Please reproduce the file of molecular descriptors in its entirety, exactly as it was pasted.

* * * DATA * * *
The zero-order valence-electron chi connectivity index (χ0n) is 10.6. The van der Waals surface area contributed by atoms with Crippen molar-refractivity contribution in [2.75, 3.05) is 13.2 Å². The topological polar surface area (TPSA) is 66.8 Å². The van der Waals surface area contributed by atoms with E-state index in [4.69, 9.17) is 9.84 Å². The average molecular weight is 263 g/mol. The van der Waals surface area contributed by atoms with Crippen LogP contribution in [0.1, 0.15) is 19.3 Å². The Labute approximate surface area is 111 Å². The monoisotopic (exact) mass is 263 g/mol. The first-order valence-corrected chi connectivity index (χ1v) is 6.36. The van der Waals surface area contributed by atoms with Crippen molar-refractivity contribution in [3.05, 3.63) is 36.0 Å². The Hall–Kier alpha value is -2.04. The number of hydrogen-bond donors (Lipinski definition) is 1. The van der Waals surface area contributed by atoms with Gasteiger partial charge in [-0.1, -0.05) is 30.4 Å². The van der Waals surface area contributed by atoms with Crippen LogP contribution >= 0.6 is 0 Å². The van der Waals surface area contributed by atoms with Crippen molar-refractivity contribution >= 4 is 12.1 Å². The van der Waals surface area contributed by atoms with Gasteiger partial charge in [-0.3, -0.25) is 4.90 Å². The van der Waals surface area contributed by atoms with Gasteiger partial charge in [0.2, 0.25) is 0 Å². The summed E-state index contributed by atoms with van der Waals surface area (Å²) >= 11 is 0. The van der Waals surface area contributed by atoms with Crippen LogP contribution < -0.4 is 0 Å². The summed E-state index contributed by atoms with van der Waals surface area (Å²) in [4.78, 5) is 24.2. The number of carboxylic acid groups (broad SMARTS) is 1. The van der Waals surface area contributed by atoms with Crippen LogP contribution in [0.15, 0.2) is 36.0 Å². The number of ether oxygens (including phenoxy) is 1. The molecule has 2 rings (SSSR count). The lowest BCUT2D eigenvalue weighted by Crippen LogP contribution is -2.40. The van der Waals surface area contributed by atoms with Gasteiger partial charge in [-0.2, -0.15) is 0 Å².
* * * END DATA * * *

The zero-order valence-electron chi connectivity index (χ0n) is 10.6. The van der Waals surface area contributed by atoms with Crippen molar-refractivity contribution in [2.75, 3.05) is 13.2 Å². The topological polar surface area (TPSA) is 66.8 Å². The van der Waals surface area contributed by atoms with E-state index in [4.69, 9.17) is 9.84 Å². The average molecular weight is 263 g/mol. The van der Waals surface area contributed by atoms with Crippen LogP contribution in [0.1, 0.15) is 19.3 Å². The Labute approximate surface area is 111 Å². The monoisotopic (exact) mass is 263 g/mol. The first-order valence-corrected chi connectivity index (χ1v) is 6.36. The van der Waals surface area contributed by atoms with Crippen molar-refractivity contribution in [3.05, 3.63) is 36.0 Å². The Hall–Kier alpha value is -2.04. The number of hydrogen-bond donors (Lipinski definition) is 1. The van der Waals surface area contributed by atoms with Gasteiger partial charge in [-0.1, -0.05) is 30.4 Å². The van der Waals surface area contributed by atoms with Crippen LogP contribution >= 0.6 is 0 Å². The van der Waals surface area contributed by atoms with Crippen molar-refractivity contribution >= 4 is 12.1 Å². The van der Waals surface area contributed by atoms with Gasteiger partial charge in [-0.3, -0.25) is 4.90 Å². The van der Waals surface area contributed by atoms with Gasteiger partial charge in [0.2, 0.25) is 0 Å². The summed E-state index contributed by atoms with van der Waals surface area (Å²) >= 11 is 0. The van der Waals surface area contributed by atoms with Crippen LogP contribution < -0.4 is 0 Å². The summed E-state index contributed by atoms with van der Waals surface area (Å²) in [4.78, 5) is 24.2. The number of carboxylic acid groups (broad SMARTS) is 1. The van der Waals surface area contributed by atoms with Crippen LogP contribution in [0.15, 0.2) is 36.0 Å². The number of ether oxygens (including phenoxy) is 1. The molecule has 2 rings (SSSR count). The lowest BCUT2D eigenvalue weighted by Crippen LogP contribution is -2.40. The van der Waals surface area contributed by atoms with Gasteiger partial charge in [-0.2, -0.15) is 0 Å².